This is Border Country, a broad area either side of the Scottish-English border, notorious up to the late seventeenth century for lawlessness and violence. There would be raids on either side to carry off livestock and other things of value - the odd hostage too, no doubt. Some raiding was a matter of sheer acquisition, but it was often a matter of punishment for some slight or disrespect, degenerating into frank retaliatory feuding.
Sparked off again and again, these raids went on and on for centuries until eventually curbed by central government measures to suppress the active participants, who were known as Reivers - see https://en.wikipedia.org/wiki/Border_Reivers. Their depredations were later romanticised in Victorian times, but there was nothing very noble about any of their exploits. This was vicious local robbery and pillage - essentially warfare - and nobody living in Border Country could expect any rare state of peace to last for long. I remember a late-1960s TV series called The Borderers, which painted a vivid picture of life on the Scottish side of the Border. Surprisingly, Wikipedia has a decent article about this old TV series (who does all this research?) - see https://en.wikipedia.org/wiki/The_Borderers.
Powerful men along the Border would have proper castles at their disposal, or at least a large, fortified tower house like a castle keep, called a peel tower. Here's one I saw at Elsdon, now in private hands. (The large ground floor window would be a late addition)
A local man of importance (plus his family and retinue) would be safe from raiders inside one of these! But everyone with property needed a secure refuge. Humbler landowners, such as hill farmers, who couldn't afford even a peel tower, would at least have specially-constructed stone houses with very thick walls and very small windows. These were known as bastles. I went to see one of the best-preserved, off a minor road south of Holystone. It was Woodhouses Bastle.
As you can see, it's a stout little building with a living chamber well above ground level, accessed by ladder only. How babies and small children got up there, it's hard to say - in a basket hauled up by rope, perhaps? Underneath is a separate, heavily-barred space for the best of the farmer's beasts. Having had word that raiders were on their way, the farmer would, if there were time, get his best cattle securely inside, then order his household and helpers upstairs, drawing in the ladder after them. Then they would sit it out.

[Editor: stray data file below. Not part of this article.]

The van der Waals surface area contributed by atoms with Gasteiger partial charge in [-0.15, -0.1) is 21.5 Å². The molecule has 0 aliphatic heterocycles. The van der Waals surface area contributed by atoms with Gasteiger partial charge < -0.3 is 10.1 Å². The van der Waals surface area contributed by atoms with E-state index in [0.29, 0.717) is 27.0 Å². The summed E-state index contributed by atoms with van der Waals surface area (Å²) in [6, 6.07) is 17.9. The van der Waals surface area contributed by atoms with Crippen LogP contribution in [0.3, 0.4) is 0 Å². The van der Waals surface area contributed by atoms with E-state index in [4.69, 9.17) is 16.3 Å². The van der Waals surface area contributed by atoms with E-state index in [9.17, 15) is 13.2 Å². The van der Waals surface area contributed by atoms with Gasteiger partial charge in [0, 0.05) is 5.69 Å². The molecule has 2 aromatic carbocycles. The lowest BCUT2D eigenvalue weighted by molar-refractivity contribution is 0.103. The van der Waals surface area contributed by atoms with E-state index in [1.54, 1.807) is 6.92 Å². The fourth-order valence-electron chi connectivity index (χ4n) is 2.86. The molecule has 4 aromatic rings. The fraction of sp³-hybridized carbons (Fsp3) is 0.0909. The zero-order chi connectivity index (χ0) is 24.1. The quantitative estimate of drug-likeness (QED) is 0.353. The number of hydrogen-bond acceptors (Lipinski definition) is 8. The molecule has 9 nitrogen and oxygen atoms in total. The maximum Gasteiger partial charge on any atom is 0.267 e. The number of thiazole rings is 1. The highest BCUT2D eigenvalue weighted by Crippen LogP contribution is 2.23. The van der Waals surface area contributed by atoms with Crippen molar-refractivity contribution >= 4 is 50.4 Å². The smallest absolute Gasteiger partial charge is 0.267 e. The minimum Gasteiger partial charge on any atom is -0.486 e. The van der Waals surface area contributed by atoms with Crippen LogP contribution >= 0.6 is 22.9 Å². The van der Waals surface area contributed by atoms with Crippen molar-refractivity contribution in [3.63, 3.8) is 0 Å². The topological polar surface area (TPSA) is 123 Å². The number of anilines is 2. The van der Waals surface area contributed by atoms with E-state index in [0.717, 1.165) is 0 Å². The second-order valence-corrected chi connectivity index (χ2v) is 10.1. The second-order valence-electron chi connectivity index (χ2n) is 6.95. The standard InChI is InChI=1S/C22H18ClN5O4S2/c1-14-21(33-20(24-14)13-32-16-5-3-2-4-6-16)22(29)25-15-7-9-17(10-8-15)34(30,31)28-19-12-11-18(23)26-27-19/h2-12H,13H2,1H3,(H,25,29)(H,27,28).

To some degree the set-up was impregnable. The people inside couldn't easily be got at. The raiders might consider smoking them out with burning wood, but the trees now growing nearby probably didn't exist then, and the farmer would in any case have ensured that any cover useful to an attacker was cleared away from around the bastle. So beyond a small store of ordinary firewood, or peat, the attackers would have nothing much to make a big fire with. But the raiders wouldn't usually have the time for a siege, not wishing to be attacked themselves if they hung around. So far as valuable possessions went, it was hit and run, smash and grab, as fast as possible. The beasts in the undercroft were more vulnerable, especially if the barred door or gate to their chamber could be forced, but if it would all take too much time the raiders would move off to a less protected farmstead.
Once gone, the farmer would cautiously emerge and put to rights the damage the raiders would have inevitably inflicted on unprotected parts of his property. Poor tenants might contemplate their burnt-out hovels and begin repairs, or a rebuild. And then all would be well until the next raid, which could come at any time. A life then of constant vigilance and anxiety.
Nowadays Woodhouses Bastle looks serene and picturesque. I made my way up to it, to have a close look.
It was still in use until about a hundred years ago, and has since been carefully restored. The original high-level entrance, now blocked up, was in the top-left part of the facing wall in my shot just above. Much later, in peaceful times, easier access was made by making a doorway in the middle of the upper end of the bastle:
This doorway later became the main entrance for the occupiers. But originally it didn't exist, and any attacking Reivers would see only that high-up doorway, and the lower barred one for the beasts, plus a few tiny windows. Very frustrating for them, I dare say.